• 07.28.14

Why TED Has Given All Of Its Employees A Mandatory Two-Week Summer Vacation

Here’s an idea worth spreading: Enforced time off. Now, go share this with your boss.

Why TED Has Given All Of Its Employees A Mandatory Two-Week Summer Vacation
[Image: Hammock via Shutterstock]

There are two times of year when people tend to go on vacation: the weeks around Christmas and New Year’s, and late summer. But while many offices shut down during the holiday week, few close their doors in the summer, even though employee productivity often dwindles.


TED is one of the few organizations that grants employees the gift of a forced two-week summer break. Visit and you’ll see no new TED talks until August 4. Try getting in touch with employees this week, via email, phone, or carrier pigeon. You’ll have some trouble.

It’s not like TED’s schedule revolves entirely around its conferences–it did once upon a time, before TED became the media juggernaut it is today (and before the Internet forced all media companies to be “on” every day of the year). Now, TED has a constantly updated site full of stories and new talks. The work never ends, unless someone mandates otherwise.

The New York City nonprofit has been doing its two-week summer shutdown since 2009 (it also takes off the week between Christmas and New Year’s). The other week, I caught up with June Cohen, executive producer of TED Media right before she took off on a cell phone service-free trip to a rainforest. “We all know how hard it is to plan a vacation. Most of us would feel too guilty to even take two weeks off, if it weren’t pre-planned for us. And we’d be likely to cancel when something inevitably came up. This creates an enforced rest period, which is so important for both productivity and happiness,” she dashed off in an email.

As Cohen notes, employees at most companies take staggered vacations in the summer, so that someone is always around. But because the entire staff is never quite available, things don’t get done as efficiently as they should. When everyone leaves at the same time, productivity remains at a high level before and after vacation. “A group vacation is so efficient. We’re all on the same schedule. We all return feeling rested and invigorated. What’s good for the team is good for business,” she writes. Besides the two-week break, employees get a week between Christmas and New Year’s, plus an extra week of vacation to take when they want.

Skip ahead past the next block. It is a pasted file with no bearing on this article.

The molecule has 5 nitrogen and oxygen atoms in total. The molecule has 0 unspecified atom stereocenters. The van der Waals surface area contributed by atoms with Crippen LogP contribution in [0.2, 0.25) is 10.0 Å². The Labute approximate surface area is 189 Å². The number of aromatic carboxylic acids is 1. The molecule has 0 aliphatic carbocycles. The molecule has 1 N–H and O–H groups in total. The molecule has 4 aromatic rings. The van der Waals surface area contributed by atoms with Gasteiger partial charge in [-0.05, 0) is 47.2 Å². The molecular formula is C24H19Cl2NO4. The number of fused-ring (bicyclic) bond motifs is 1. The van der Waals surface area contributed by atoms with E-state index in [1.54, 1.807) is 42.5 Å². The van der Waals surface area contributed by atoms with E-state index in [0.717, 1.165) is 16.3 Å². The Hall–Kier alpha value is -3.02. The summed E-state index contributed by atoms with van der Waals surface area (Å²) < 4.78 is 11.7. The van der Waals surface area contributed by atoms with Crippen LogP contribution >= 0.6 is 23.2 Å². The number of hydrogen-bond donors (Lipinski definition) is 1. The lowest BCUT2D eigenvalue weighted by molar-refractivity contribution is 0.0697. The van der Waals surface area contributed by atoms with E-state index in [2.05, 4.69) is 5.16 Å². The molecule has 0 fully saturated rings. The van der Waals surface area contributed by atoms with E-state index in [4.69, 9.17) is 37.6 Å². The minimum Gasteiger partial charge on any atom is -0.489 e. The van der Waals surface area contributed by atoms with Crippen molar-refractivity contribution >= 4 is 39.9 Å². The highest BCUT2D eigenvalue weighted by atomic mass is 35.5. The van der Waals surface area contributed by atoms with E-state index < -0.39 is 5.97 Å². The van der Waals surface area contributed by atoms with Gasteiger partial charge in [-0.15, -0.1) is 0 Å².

Admittedly, a couple people need to stick around at TED during the break to make sure that tech issues don’t take the site down. The partnership team is also working over the break (contract deadlines happen to linger over the vacation this year). Those are the exceptions.

It is a uniquely American tradition for employees to overwork themselves so much in the first place. In most other wealthy countries, employees naturally take large chunks of vacation time.

Cohen says she’d recommend the TED policy to other companies. “The impact on morale, productivity, and overall happiness is stunning. Plus . . . imagine how relieving it is to take a two-week vacation when all your work email stops.”

About the author

Ariel Schwartz is a Senior Editor at Co.Exist. She has contributed to SF Weekly, Popular Science, Inhabitat, Greenbiz, NBC Bay Area, GOOD Magazine and more.